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U.S. troops patrol on front line against terrorism
BAGRAM, Afghanistan -- At first light Wednesday, Sgt. Dallas Donelson was out on the flight line as he is every day, preparing A-10 Thunderbolt jets for daily patrols, checking essential systems and loading weapons.
"Hopefully, we're going to get some of those guys today on the anniversary of what they did to us," said Donelson, a member of the ground crew that maintains the "Warthogs."
Hopes aside, the anniversary of last year's attacks on the World Trade Center and Pentagon is being treated mostly as just another day at Bagram Air Base, the U.S. military headquarters in Afghanistan.
The only ceremony at Bagram was a 20-minute memorial for a prayer, a moment of silence and the lowering of the flag -- timed to coincide with the moment the first plane hit the twin towers.
"Those of you who are here on this battlefield, you're the heroes and heroines of today, it is you who are relentlessly are taking this fight to the enemy, it is you to whom your nation owes its gratitude," Lt. Gen. Dan K. McNeill told the more than 200 soldiers who attended the ceremony.
"The war is not over, without doubt we are winning but we do not have it won," said McNeill, the top commander of the war in Afghanistan.
At the Kandahar Air Base in southern Afghanistan, a ceremony originally planned for 100 soldiers ballooned to 500, as soldiers rushed to end their daily tasks to attend the 30-minute memorial just off the base's main airstrip.
Many soldiers wiped tears from their eyes at the end of a moment of silence and later gathered around a bronze plaque honoring the fallen that is to remain in Kandahar.
Lt. Nicole Casanassima, 23, said the ceremony took on special meaning since she was a New York native. "I'm glad I'm here," she said. "I feel like I'm doing something to help."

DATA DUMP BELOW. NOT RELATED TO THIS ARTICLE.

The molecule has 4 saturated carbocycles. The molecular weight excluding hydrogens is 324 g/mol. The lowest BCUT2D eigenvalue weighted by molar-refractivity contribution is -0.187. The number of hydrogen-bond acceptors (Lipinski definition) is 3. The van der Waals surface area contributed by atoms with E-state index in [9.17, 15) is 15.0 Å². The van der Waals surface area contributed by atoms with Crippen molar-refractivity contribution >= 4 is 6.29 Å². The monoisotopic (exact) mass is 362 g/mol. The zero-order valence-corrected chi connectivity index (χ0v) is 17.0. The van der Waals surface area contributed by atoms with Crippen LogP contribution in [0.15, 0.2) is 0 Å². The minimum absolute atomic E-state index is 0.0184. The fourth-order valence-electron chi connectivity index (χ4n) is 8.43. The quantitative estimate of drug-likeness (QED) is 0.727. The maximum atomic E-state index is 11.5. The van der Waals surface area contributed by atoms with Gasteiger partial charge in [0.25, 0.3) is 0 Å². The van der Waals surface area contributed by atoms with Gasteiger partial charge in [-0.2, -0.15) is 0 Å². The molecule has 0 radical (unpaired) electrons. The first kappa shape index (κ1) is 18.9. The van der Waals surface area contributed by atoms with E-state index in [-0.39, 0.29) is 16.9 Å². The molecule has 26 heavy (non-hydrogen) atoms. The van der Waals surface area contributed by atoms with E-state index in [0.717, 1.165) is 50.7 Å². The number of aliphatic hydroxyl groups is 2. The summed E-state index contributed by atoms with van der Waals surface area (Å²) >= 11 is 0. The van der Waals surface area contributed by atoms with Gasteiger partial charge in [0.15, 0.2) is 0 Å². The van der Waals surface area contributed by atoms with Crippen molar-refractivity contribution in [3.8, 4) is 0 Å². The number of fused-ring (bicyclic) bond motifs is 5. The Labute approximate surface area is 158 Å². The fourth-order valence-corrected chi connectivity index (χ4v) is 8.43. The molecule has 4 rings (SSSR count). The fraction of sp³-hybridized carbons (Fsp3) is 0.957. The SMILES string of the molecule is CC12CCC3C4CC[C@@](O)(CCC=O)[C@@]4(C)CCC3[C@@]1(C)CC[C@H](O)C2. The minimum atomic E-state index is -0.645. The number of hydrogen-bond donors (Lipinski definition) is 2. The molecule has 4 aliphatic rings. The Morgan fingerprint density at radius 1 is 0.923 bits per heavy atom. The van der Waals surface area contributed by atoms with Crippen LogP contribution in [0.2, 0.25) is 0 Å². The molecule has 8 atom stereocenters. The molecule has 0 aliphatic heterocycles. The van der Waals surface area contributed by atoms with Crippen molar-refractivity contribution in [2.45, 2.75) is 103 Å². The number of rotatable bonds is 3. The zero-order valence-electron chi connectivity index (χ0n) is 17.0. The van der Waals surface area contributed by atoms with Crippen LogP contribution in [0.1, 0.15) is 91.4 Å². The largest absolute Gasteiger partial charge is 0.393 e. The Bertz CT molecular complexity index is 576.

Bagram base took no additional security measures ahead of the ceremony. "We think we already have the right systems in place," said Col. Roger King, a U.S. military spokesman at Bagram.
However, there was a minor incident early Wednesday when a gunman fired at a guard tower on the northwestern edge of the sprawling base north of Kabul. American soldiers returned fire and wounded the gunman, who escaped and was taken to a hospital by local Afghans who found him, King said. Gates leading into the Bagram base were closed briefly after the incident.
The gunman was armed with a muzzle-loading, single-shot rifle, and he was reloading after his first shot when the soldiers wounded him, King said. Residents of nearby villages said the man, whose identity was not released, had been out hunting, King said. But the U.S. troops insisted he had pointed his weapon at them.
In southeast Afghanistan, one of the main fronts in the hunt for al-Qaida and Taliban remnants, two rockets were fired at the airport in Khost city, where U.S. troops are based. The rockets exploded in an open field at dawn just east of the airport, said Mohammad Khan Gorbuz, spokesman for the provincial governor.
At Bagram base, the business-as-usual approach to Sept. 11 was a decision made at the top. Many soldiers said they wanted it that way.
"Pursuing the war on the anniversary of the attack is what makes today a big day," said Lt. Col. Tim Strasburger, an A-10 pilot based at Pope Air Force Base outside Fayetteville, N.C. "There isn't a place I'd rather be or a job I'd rather be doing."
The A-10s are used to provide air cover for ground troops.
About a mile along the flight line, more than 100 soldiers from the 82nd Airborne Division practiced loading and deploying from the back of a Chinook helicopter.
"A lot of us are thinking about it, but it's really just like any other day," said Pvt. Sean Bargmann, a 23-year-old from Gilman, Ill. "We've got to act like anything could happen today, because it could -- look at what happened this morning."